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Pound strong ahead of Boris Johnson’s lockdown exit plan

The British pound (GBP) has reached new highs against the US dollar (USD) and euro (EUR) this week as the UK’s COVID-19 vaccination programme continues to administer jabs at a rapid rate.

Yesterday the British pound to US dollar (GBP/USD) exchange rate reached a three-year high, hitting just above the USD 1.39 mark. The same day also saw the British pound to euro (GBP/EUR) exchange rate reach a nine-month best at EUR 1.15. With such positive developments being made with regard to coronavirus vaccines, the British pound (GBP) is likely to remain sturdy in the near-term.

Chris Dix, chair of the vaccine task force, believes it could even be possible for every adult in the UK to receive both doses of the vaccine by August this year. This development would support UK economic recovery further, particularly within the travel industry, which has been one of the hardest hit sectors during the coronavirus pandemic.

The UK entered its third national coronavirus lockdown during the beginning of 2021 and it is currently uncertain as to when restrictions will be lifted. The lack of clarity surrounding the lockdown exit has been difficult for businesses, with currently no indication as to when they reopen. However, this is set to change on Monday when UK Prime Minister, Boris Johnson, will reveal his strategy to gradually end UK lockdown.

As it stands, only essential businesses in the UK remain open, with the public only permitted to leave their homes for essential purposes, including:

  • Outdoor exercise with your household or one person from another household
  • Going to work
  • Buying necessities
  • Attending a medical appointment

Though it’s been confirmed that UK schools will reopen in March, Mr Johnson has stated that when it comes to reopening the economy, he will be focussed on ‘data not dates’.

“There are still 23,000 or so COVID patients in the NHS, more than at the April peak last year” said Mr Johnson. “So, we have got to be very prudent and what we want to see is progress that is cautious but irreversible. I think that is what the public, people up and down the country, want to see.”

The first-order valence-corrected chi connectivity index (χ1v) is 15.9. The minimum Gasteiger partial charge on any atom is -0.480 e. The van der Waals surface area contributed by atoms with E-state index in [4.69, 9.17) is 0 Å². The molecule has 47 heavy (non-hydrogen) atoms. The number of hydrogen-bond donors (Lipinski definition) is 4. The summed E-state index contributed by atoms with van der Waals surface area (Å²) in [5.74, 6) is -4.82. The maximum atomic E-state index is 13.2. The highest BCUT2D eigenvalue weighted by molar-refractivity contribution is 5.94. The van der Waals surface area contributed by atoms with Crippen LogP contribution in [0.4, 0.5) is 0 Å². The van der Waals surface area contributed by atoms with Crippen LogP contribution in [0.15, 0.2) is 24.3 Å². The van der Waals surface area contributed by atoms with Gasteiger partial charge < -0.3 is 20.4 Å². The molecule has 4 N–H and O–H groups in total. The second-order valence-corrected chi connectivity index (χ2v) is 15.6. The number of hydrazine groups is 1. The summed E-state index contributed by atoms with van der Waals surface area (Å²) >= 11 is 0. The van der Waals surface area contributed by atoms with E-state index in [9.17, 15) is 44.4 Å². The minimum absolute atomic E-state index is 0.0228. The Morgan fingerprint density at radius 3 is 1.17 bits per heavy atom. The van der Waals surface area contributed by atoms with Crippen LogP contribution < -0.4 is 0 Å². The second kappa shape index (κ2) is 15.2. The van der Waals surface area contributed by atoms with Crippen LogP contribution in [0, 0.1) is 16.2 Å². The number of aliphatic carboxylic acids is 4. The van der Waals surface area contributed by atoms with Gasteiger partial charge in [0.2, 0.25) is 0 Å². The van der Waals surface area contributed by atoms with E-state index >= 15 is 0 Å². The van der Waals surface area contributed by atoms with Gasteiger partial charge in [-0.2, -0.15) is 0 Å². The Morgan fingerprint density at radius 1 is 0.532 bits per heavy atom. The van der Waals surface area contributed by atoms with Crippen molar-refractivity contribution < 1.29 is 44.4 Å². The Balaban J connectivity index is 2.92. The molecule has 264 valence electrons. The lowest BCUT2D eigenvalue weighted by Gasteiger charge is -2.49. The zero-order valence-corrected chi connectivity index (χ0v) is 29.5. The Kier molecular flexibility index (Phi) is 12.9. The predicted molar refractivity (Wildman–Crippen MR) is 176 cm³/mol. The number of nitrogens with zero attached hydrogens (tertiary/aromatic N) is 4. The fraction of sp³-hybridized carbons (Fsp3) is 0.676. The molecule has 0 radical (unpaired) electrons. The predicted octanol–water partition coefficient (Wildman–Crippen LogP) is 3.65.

Image of COVID-19 or Coronavirus which is causing economic distress as a second wave of Coronavirus infections is feared

UK Covid-19 cases remain a concern

Whilst UK coronavirus cases have declined significantly since the beginning of February, figures are still stubbornly high. Rates of infections peaked during January, with new daily cases reaching as high as 68,053. As of 17th February, daily infections had dropped down to 12,717, though this remains significantly higher than daily levels seen last April which peaked at 5,450.

Last week saw 88,000 newly recorded coronavirus cases, which is an average of 157 cases per 100,000. Additionally, there were also 4,598 deaths which took place within 28 days of patients testing positive for COVID-19.

Whilst the number of infections is still substantial, the UK has deployed vaccines at an incredibly rapid rate, which is hoped to support the reopening of the economy. It has been confirmed that over 15 million people within the UK have received their first dose of the coronavirus vaccine and over 500,000 have also received their second dose.

This week, Boris Johnson and senior ministers will thoroughly examine the latest coronavirus statistics in order to provide a comprehensive roadmap for exiting lockdown on Monday.

Easing out of lockdown too quickly, however, could spark a new wave of COVID-19, which would further devastate the UK economy. It’s, therefore, imperative that the easing of restrictions is done gradually and mindfully.

Bank Of England. (City of London)

Bank Of England. (City of London)

Pound Sterling supported by Bank of England comments

In addition to the UK’s successful vaccination programme, the British pound (GBP) has also been supported by comments made by Bank of England (BoE) Governor Andrew Bailey. Mr Bailey stated the UK economy would experience a sharp recovery following the easing of restrictions and also that the BoE would stay away from negative interest rates for the time being.

BoE Chief economist, Andy Haldane, also recently made comments that the UK is desperate to begin spending again. Mr Haldane stated that the UK economy was about to turn “a decisive corner with enormous amounts of pent-up financial energy waiting to be released, like a coiled spring”.

With the UK’s third national lockdown about to enter its third month, many have been desperate to socialise with friends and meet up in bars and restaurants once again.

Whilst people’s incomes have largely unaltered during the coronavirus pandemic, many have managed to make reasonable savings as a result of lockdown. It’s thought that as a nation, across the three lockdowns, over GBP 250bn will have been saved collectively.

Unsurprisingly, the UK economy is forecast to shrink during Q1 due to the third lockdown, with the BoE forecasting a 4.25% contraction. However, the outlook for the second half of 2021 looks much more promising, with continued vaccination deployment paving the way for economic recovery. It’s thought that the UK economy could return to pre-pandemic levels by March 2022.

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